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Evaluating conservation policy: integrated conservation and development in Bwindi Impenetrable National Park, Uganda

Baker, Julia Elizabeth (2004) Evaluating conservation policy: integrated conservation and development in Bwindi Impenetrable National Park, Uganda. Doctor of Philosophy (PhD) thesis, University of Kent. (doi:10.22024/UniKent/01.02.86323) (KAR id:86323)


Integrated conservation and development has been adopted for the management of protected areas throughout the tropics. Evaluating this policy is therefore critical. Most evaluations to date have focused on impacts on local communities, particularly on attitudes towards conservation. In contrast, impacts on biodiversity and on threats to biodiversity are little studied. Consequently, the most critical aspect of the effectiveness of the integrated approach for protected area conservation has yet to be determined. The mountain gorillas of Bwindi Impenetrable National Park are the prime tourist attraction of Uganda and the flagship species for efforts to conserve the forest. Various integrated strategies have been adopted at Bwindi to reduce threats to the gorillas from snares set for bushmeat, and from conflicts between conservation managers and local communities over lost access to resources and crop raiding by wild animals. Bwindi has been a National Park for over ten years and has been hailed a success in protected area management through its integrated approach. In particular, the establishment of harvest zones within the National Park for sanctioned resource collection was key in reducing conflicts around Bwindi, and in improving the attitudes of local communities towards the National Park. However, impacts of harvest zones on biodiversity or on reducing threats to biodiversity have not been determined. In this thesis I evaluate the integrated approach for protected area conservation. I determine the distribution of bushmeat poaching in Bwindi over the periods of National Park gazettement and sanctioned resource harvesting, the interactions between local communities and law enforcement rangers during gazettement and after harvest zones were established, and the distribution of gorillas in relation to illegal activity and harvest zones. The analysis was based on law enforcement data from 1986-2000, which covered the period of national park designation and establishment of harvest zones. Following the gazettement of Bwindi as a National Park, poachers entered the forest less frequently but set larger snare clusters while inside the forest. After harvest zones were established when local attitudes towards the National Park improved, poachers avoided heavily patrolled high harvest zones but continued their activities in the less well-patrolled interior forest and low and medium harvest zones. Overall however, law enforcement was most significant to patrol encounters with poaching. Most poachers in Bwindi are Bakiga agriculturalists hunting bushmeat with snares, mainly for domestic consumption. The activities of poachers over the gazettement and harvest zone periods indicates that the integrated programme failed to reduce threats to gorillas from snares, despite gaining local support for conservation. However, anecdotal records suggest that beekeepers of the harvest programme refrained from poaching after harvest zones were established. Several factors including law enforcement and impacts of sanctioned resource harvesting could have influenced the poachers. Therefore, while law enforcement appears central to the conservation strategy of Bwindi, further study of the benefits that poachers received from Bwindi's integrated programme is necessary to determine the effectiveness of the integrated approach in protected area conservation. Incidents of violent conflict between local communities and staff of Bwindi during gazettement primarily occurred because of the arrest of miners and pit sawyers, and were largely instigated by villagers. Thus the loss of income from gazettement was a major cause of conflict. After establishment of harvest zones, beekeepers of high harvest zones and communities adjacent to high harvest zones demonstrated their support for the National Park by reporting illegal activity to rangers. However, most interactions between communities and rangers after establishment of harvest zones were complaints about crop raiding, particularly by communities who received little assistance from the National Park with mitigating crop raiding by baboons. Therefore, substituting lost income and problem animal control would be appropriate strategies to alleviate conflict between local communities and managers of Bwindi, and reduce the threat that this conflict poses to gorillas. The establishment of harvest zones at Bwindi was in contrast to the more traditional methods of law enforcement employed for the mountain gorilla National Parks of the Virungas. The harvest zones were also controversial. Before Bwindi was gazetted a National Park, human disturbance from mining and pit sawing was considered a primary factor restricting gorillas to forest interior areas. After establishment of harvest zones, disturbance from harvesters and possible increases in illegal activity from allowing local communities into the National Park, could limit the forest areas utilised by gorillas. Gorillas remained concentrated in forest interior areas after establishment of harvest zones. In addition, gorillas continued not to utilise boundary areas of high harvest zones. Other species sensitive to human disturbance were also negatively associated with high harvest zones. Impacts from harvest zones were difficult to determine because several factors influence wildlife distribution in Bwindi, including ecological and demographic factors and historical human use of the forest. Nonetheless, disturbance from sanctioned resource harvesting on species of conservation concern appears an important consideration for managers of protected areas. In conclusion, a dual strategy of law enforcement and sanctioned resource harvesting is recommended for the conservation of Bwindi. Law enforcement was most significant to activities of local poachers, while sanctioned resource harvesting promoted community support for National Park conservation.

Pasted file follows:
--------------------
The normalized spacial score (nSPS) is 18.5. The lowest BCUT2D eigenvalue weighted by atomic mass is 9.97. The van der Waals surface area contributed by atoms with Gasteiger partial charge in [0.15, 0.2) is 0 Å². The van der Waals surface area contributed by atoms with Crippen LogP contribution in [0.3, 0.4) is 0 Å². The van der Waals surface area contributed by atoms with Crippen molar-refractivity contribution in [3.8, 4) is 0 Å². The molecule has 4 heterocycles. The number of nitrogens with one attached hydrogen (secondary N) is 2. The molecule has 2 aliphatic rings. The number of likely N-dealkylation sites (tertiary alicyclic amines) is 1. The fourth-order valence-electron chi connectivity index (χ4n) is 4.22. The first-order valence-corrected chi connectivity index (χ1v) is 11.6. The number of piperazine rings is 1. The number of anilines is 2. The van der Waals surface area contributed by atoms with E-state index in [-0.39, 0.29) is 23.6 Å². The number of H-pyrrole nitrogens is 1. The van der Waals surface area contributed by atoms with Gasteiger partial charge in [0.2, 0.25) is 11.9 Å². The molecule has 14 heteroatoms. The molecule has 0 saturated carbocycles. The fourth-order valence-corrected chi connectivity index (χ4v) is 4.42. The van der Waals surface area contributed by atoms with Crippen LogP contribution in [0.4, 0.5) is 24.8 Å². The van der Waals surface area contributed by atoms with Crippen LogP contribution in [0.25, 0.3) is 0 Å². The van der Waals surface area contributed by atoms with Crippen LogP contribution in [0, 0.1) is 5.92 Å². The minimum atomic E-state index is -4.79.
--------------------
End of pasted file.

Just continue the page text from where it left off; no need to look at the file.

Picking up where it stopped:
Item Type: Thesis (Doctor of Philosophy (PhD))
Thesis advisor: Leader-Williams, Nigel
DOI/Identification number: 10.22024/UniKent/01.02.86323
Additional information: This thesis has been digitised by EThOS, the British Library digitisation service, for purposes of preservation and dissemination. It was uploaded to KAR on 09 February 2021 in order to hold its content and record within University of Kent systems. It is available Open Access using a Creative Commons Attribution, Non-commercial, No Derivatives ( licence so that the thesis and its author, can benefit from opportunities for increased readership and citation. This was done in line with University of Kent policies ( If you feel that your rights are compromised by open access to this thesis, or if you would like more information about its availability, please contact us at and we will seriously consider your claim under the terms of our Take-Down Policy (
Subjects: G Geography. Anthropology. Recreation
G Geography. Anthropology. Recreation > GN Anthropology
Divisions: Divisions > Division of Human and Social Sciences > School of Anthropology and Conservation
SWORD Depositor: SWORD Copy
Depositing User: SWORD Copy
Date Deposited: 29 Oct 2019 16:51 UTC
Last Modified: 15 Dec 2021 15:30 UTC
Resource URI: (The current URI for this page, for reference purposes)